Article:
Its chief interest for the general reader will, however, lie in the explanation it gives him of the cause of some of his familiar dreams. He may by practice become the interpreter of his own visions and so come to an understanding of the vagaries of that mysterious and inseparable companion, his dream-self.
The subject which I have to discuss here is so complex, it raises so many questions of all kinds, difficult, obscure, some psychological, others physiological and metaphysical; in order to be treated in a complete manner it requires such a long development—and we have so little space, that I shall ask your permission to dispense with all preamble, to set aside unessentials, and to go at once to the heart of the question.
A dream is this. I perceive objects and there is nothing there. I see men; I seem to speak to them and I hear what they answer; there is no one there and I have not spoken. It is all as if real things and real persons were there, then on waking all has disappeared, both persons and things. How does this happen?
But, first, is it true that there is nothing there? I mean, is there not presented a certain sense material to our eyes, to our ears, to our touch, etc., during sleep as well as during waking?
Close the eyes and look attentively at what goes on in the field of our vision. Many persons questioned on this point would say that nothing goes on, that they see nothing. No wonder at this, for a certain amount of practise is necessary to be able to observe oneself satisfactorily. But just give the requisite effort of attention, and you will distinguish, little by little, many things. First, in general, a black background. Upon this black background occasionally brilliant points which come and go, rising and descending, slowly and sedately. More often, spots of many colors, sometimes very dull, sometimes, on the contrary, with certain people, so brilliant that reality cannot compare with it. These spots spread and shrink, changing form and color, constantly displacing one another. Sometimes the change is slow and gradual, sometimes again it is a whirlwind of vertiginous rapidity. Whence comes all this phantasmagoria? The physiologists and the psychologists have studied this play of colors. "Ocular spectra," "colored spots," "phosphenes," such are the names that they have given to the phenomenon. They explain it either by the slight modifications which occur ceaselessly in the retinal circulation, or by the pressure that the closed lid exerts upon the eyeball, causing a mechanical excitation of the optic nerve. But the explanation of the phenomenon and the name that is given to it matters little. It occurs universally and it constitutes—I may say at once—the principal material of which we shape our dreams, "such stuff as dreams are made on."
Thirty or forty years ago, M. Alfred Maury and, about the same time, M. d'Hervey, of St. Denis, had observed that at the moment of falling asleep these colored spots and moving forms consolidate, fix themselves, take on definite outlines, the outlines of the objects and of the persons which people our dreams. But this is an observation to be accepted with caution, since it emanates from psychologists already half asleep. More recently and American psychologist, Professor Ladd, of Yale, has devised a more rigorous method, but of difficult application, because it requires a sort of training. It consists in acquiring the habit on awakening in the morning of keeping the eyes closed and retaining for some minutes the dream that is fading from the field of vision and soon would doubtless have faded from that of memory. Then one sees the figures and objects of the dream melt away little by little into phosphenes, identifying themselves with the colored spots that the eye really perceives when the lids are closed. One reads, for example, a newspaper; that is the dream. One awakens and there remains of the newspaper, whose definite outlines are erased, only a white spot with black marks here and there; that is the reality. Or our dream takes us upon the open sea—round about us the ocean spreads its waves of yellowish gray with here and there a crown of white foam. On awakening, it is all lost in a great spot, half yellow and half gray, sown with brilliant points. The spot was there, the brilliant points were there. There was really presented to our perceptions, in sleep, a visual dust, and it was this dust which served for the fabrication of our dreams.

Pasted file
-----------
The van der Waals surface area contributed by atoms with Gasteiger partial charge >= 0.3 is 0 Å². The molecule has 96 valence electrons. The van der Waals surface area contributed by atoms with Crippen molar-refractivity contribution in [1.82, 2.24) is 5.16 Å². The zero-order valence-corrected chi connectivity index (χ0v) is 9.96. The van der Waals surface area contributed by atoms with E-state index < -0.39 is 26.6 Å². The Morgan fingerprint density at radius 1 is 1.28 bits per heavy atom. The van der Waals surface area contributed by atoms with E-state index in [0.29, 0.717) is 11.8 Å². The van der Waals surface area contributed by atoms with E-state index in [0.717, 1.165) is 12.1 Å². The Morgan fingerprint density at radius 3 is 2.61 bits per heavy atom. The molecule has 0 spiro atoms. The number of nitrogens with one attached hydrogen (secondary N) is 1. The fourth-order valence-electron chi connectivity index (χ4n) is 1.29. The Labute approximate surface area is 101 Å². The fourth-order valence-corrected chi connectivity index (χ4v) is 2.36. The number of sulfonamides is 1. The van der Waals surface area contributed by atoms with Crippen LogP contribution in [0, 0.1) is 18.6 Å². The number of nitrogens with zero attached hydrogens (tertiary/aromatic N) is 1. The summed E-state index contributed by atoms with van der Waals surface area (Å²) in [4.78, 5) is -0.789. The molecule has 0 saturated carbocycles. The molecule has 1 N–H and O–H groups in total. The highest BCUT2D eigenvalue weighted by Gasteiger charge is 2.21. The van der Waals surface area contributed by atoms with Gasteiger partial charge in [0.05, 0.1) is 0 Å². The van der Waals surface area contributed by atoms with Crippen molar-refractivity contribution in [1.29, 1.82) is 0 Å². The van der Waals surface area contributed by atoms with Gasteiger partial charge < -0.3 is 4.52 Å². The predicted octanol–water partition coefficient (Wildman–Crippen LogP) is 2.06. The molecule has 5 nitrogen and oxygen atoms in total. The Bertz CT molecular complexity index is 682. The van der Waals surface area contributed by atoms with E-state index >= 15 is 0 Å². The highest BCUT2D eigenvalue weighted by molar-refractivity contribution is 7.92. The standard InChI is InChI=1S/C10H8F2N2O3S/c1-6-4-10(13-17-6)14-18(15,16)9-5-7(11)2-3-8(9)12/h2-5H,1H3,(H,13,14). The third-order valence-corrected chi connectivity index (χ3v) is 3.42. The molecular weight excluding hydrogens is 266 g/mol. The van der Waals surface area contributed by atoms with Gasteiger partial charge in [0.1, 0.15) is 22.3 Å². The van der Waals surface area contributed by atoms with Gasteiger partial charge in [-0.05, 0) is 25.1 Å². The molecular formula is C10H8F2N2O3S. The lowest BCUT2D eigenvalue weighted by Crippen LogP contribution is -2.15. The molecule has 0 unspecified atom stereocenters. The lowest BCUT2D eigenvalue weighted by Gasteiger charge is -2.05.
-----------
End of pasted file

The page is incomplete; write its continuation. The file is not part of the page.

Will this alone suffice? Still considering the sensation of sight, we ought to add to these visual sensations which we may call internal all those which continue to come to us from an external source. The eyes, when closed, still distinguish light from shade, and even, to a certain extent, different lights from one another. These sensations of light, emanating from without, are at the bottom of many of our dreams. A candle abruptly lighted in the room will, for example, suggest to the sleeper, if his slumber is not too deep, a dream dominated by the image of fire, the idea of a burning building. Permit me to cite to you two observations of M. Tissié on this subject: